Bob Quinn said college tight ends spend so little time blocking it's difficult to assess that part of their game. Justin Rogers, The Detroit News
Indianapolis — Detroit Lions general manager Bob Quinn doubled down on the idea he would draft a quarterback in the first round of the upcoming draft, while also reminding us why it's not a realistic possibility.
Quinn, at a season ticket holder summit at Ford Field earlier this month, was asked by a fan if the Lions would consider a quarterback with the No. 8 pick. The GM responded by saying the team is open to drafting any position, at any point in the draft.
Asked to clarify the remark at the scouting combine Wednesday, after both he and coach Matt Patricia voiced strong support for Matthew Stafford at the end of the season, Quinn reiterated his stance.
"I’m never going to say yes or no to one position at a specific time. If I have somebody graded that high, I’m never going to say that I can’t take a, whatever position is —running back, receiver, quarterback, at whatever number is," Quinn said. "If I do that, then I’m eliminating guys off the board. Part of what we do, like I’ve talked about since I’ve been here, is try to blend best available and need, and sometimes it’s a combination of both."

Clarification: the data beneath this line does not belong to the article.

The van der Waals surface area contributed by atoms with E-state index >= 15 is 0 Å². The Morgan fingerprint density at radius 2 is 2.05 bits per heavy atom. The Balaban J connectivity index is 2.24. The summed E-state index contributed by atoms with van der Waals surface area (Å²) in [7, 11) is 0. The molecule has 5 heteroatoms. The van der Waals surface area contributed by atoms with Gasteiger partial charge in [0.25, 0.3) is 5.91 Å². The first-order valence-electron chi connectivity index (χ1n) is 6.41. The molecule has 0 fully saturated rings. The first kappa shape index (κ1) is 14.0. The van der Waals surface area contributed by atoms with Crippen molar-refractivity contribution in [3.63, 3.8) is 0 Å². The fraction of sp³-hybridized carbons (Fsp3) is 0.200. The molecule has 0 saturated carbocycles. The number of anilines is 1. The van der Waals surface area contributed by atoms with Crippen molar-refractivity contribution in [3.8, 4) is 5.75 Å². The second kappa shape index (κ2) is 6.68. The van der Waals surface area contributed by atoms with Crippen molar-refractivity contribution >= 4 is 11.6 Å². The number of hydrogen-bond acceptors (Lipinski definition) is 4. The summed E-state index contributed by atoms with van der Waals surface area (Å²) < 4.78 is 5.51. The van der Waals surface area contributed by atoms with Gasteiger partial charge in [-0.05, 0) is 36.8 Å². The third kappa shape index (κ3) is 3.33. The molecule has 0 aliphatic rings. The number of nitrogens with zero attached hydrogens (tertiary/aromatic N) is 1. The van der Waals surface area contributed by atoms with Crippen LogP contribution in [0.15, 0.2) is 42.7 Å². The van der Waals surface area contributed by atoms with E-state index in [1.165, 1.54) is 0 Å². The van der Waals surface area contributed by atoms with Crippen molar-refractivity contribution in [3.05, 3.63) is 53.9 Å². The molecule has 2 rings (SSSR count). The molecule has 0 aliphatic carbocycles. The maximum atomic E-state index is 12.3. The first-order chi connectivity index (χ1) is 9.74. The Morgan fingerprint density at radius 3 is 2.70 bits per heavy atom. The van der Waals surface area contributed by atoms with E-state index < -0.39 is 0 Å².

That last part, about blending best available and need, is probably why you can eliminate the possibility, at least as long as Quinn sticks to his previous drafting strategy. In his first three years running the show in Detroit, the team's first-round pick has filled a glaring roster hole.
Given Quinn's unequivocal support of Stafford, added to the obvious cap implications tied to replacing him at quarterback, there's no way to classify starting quarterback as a pressing need for the Lions.